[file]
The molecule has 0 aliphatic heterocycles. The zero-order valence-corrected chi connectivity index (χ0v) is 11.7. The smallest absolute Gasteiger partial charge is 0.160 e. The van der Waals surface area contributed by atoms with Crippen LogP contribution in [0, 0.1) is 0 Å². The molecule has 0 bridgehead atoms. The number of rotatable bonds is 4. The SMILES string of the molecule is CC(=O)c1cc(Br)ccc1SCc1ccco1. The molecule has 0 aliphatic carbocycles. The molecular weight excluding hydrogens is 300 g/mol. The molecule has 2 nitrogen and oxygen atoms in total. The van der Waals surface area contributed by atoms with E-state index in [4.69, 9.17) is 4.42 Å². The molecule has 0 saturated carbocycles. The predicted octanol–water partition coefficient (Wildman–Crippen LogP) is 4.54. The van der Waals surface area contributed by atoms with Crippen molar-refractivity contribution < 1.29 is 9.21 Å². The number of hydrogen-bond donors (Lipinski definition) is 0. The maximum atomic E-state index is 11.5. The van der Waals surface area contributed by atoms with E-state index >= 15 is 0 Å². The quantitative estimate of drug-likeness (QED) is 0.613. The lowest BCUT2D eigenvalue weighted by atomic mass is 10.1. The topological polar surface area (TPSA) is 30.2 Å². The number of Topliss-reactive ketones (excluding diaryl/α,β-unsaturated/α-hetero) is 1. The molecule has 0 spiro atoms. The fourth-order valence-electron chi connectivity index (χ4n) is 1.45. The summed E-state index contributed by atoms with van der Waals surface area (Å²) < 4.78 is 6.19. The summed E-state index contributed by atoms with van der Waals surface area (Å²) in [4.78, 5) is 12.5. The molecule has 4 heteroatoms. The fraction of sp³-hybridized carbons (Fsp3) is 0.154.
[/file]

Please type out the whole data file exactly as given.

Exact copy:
The molecule has 0 aliphatic heterocycles. The zero-order valence-corrected chi connectivity index (χ0v) is 11.7. The smallest absolute Gasteiger partial charge is 0.160 e. The van der Waals surface area contributed by atoms with Crippen LogP contribution in [0, 0.1) is 0 Å². The molecule has 0 bridgehead atoms. The number of rotatable bonds is 4. The SMILES string of the molecule is CC(=O)c1cc(Br)ccc1SCc1ccco1. The molecule has 0 aliphatic carbocycles. The molecular weight excluding hydrogens is 300 g/mol. The molecule has 2 nitrogen and oxygen atoms in total. The van der Waals surface area contributed by atoms with E-state index in [4.69, 9.17) is 4.42 Å². The molecule has 0 saturated carbocycles. The predicted octanol–water partition coefficient (Wildman–Crippen LogP) is 4.54. The van der Waals surface area contributed by atoms with Crippen molar-refractivity contribution < 1.29 is 9.21 Å². The number of hydrogen-bond donors (Lipinski definition) is 0. The maximum atomic E-state index is 11.5. The van der Waals surface area contributed by atoms with E-state index >= 15 is 0 Å². The quantitative estimate of drug-likeness (QED) is 0.613. The lowest BCUT2D eigenvalue weighted by atomic mass is 10.1. The topological polar surface area (TPSA) is 30.2 Å². The number of Topliss-reactive ketones (excluding diaryl/α,β-unsaturated/α-hetero) is 1. The molecule has 0 spiro atoms. The fourth-order valence-electron chi connectivity index (χ4n) is 1.45. The summed E-state index contributed by atoms with van der Waals surface area (Å²) < 4.78 is 6.19. The summed E-state index contributed by atoms with van der Waals surface area (Å²) in [4.78, 5) is 12.5. The molecule has 4 heteroatoms. The fraction of sp³-hybridized carbons (Fsp3) is 0.154.